Toby Young: Sex and the City Depicts An "Essentially Pre-Feminist Society"

Illustration for article titled Toby Young: Sex and the City Depicts An "Essentially Pre-Feminist Society"

One of the things that stuck in my craw about the Sarah Jessica Parker profile in New York Mag was when SJP claimed that Carrie didn't care about Big's money. "I really don't think that money was a criteria," Parker told writer Emily Nussbaum. "It never would have occurred to her to take money from a man." British writer and Candace Bushnell buddy argues that Carrie does indeed care about money. In fact, she and the other SatC heroines care so much about money that, Young writes, "once you remove the pixie dust of female camaraderie, contemporary New York emerges as an essentially pre-feminist society in which the courtship rituals are strikingly similar to those depicted in the novels of Jane Austen."


Young, the author of the memoir How To Lose Friends and Alienate People, continues:

[In New York] Women are second-class citizens who are expected to use their youth and beauty as commodities in order to secure their economic wellbeing. Sex and the City is set in this world, but it conceals its brutality behind a veneer of cocktails and laughter. In reality, female friendship is the first thing to be sacrificed in the cut-throat competition for rich husbands. To my mind, Sex and the City is the equivalent of one of those Soviet propaganda films in which the factory workers are depicted as happy, singing citizens of tomorrow. The truth is that women like Carrie, Samantha, Charlotte and Miranda are wretched, unhappy and isolated. The key to their survival is not the sisterhood, but a combination of slimming pills and anti-depressants.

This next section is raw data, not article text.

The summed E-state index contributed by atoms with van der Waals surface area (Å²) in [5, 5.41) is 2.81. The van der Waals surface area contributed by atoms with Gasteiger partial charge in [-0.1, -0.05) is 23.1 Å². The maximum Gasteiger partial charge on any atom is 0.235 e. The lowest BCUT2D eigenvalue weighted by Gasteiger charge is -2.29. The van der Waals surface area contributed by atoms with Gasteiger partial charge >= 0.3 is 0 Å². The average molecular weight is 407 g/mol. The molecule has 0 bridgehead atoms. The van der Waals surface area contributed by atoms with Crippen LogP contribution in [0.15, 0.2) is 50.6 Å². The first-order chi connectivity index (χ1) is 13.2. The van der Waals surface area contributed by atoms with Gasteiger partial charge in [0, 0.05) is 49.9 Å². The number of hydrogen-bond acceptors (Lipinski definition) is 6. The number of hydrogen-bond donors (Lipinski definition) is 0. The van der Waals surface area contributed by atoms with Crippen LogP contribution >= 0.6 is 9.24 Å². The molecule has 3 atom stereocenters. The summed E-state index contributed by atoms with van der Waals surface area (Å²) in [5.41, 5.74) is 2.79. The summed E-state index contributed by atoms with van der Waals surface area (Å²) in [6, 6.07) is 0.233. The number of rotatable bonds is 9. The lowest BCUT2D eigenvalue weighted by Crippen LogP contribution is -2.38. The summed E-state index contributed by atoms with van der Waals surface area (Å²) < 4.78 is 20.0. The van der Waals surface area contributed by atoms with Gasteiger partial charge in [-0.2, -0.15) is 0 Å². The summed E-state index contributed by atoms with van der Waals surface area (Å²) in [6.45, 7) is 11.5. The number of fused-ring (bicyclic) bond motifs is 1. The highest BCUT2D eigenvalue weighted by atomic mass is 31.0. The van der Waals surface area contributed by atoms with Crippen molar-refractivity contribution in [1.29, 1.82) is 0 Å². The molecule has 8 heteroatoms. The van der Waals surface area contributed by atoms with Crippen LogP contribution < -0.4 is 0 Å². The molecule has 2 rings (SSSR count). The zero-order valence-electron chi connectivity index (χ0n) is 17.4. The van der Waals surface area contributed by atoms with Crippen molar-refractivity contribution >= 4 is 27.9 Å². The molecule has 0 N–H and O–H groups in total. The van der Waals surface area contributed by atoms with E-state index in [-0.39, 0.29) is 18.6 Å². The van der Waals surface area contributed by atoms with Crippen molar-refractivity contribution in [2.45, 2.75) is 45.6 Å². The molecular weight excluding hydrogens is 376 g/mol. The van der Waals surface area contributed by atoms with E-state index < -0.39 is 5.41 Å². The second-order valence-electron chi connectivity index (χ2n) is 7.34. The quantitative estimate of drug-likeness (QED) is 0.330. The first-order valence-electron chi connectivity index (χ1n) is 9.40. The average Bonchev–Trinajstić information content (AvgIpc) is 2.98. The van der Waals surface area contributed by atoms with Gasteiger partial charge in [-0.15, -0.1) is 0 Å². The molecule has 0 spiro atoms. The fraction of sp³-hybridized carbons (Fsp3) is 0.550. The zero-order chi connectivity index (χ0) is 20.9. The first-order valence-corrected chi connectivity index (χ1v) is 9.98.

I think Young exaggerates a bit — he sounds like he was scorned by many of these ruthless husband hunters — but for the most part, I agree with him. Anytime one of the Sex and the City characters dated a man with bleak economic prospects she was ultimately punished. When Carrie dated Berger, the relationship ended because he couldn't deal with her monetary success and his relative literary failure. As for Miranda, her relationship failed with Steve when he was just a bartender with no ambition, but was revived when he became a successful bar owner, despite his middle class roots. Of course, most women want to date men who have the same level of education that they do, but why didn't any of the women ever date a teacher? Or someone who worked for a non-profit? The reason is pretty obvious. Even though Sarah Jessica Parker thinks that Carrie didn't care about her boyfriends' money, the glittering aura of wealth is part of the Sex world, and very much defines its social rules.

So Did It Teach Us Anything That Came In Useful Along The Way? [Guardian]

Related: Sarah Jessica Parker On 'Sex And The City' [Premiere]

Sarah Jessica Parker Would Like A Few Words With Carrie Bradshaw [NY Mag]

'How To Lose Friends' & The NYC Media Dreamworld



@meaghan2k: Nayyy, it was in the hotel remember? She drops the diamonds down her dress? And the ballerina is upstairs being a jerk and Big tries to run up the stairs to kick his ass, Carrie chasing, they fall, blah, blah, blah.... "Take me home" and then there she is back in NYC meeting the girls for brunch...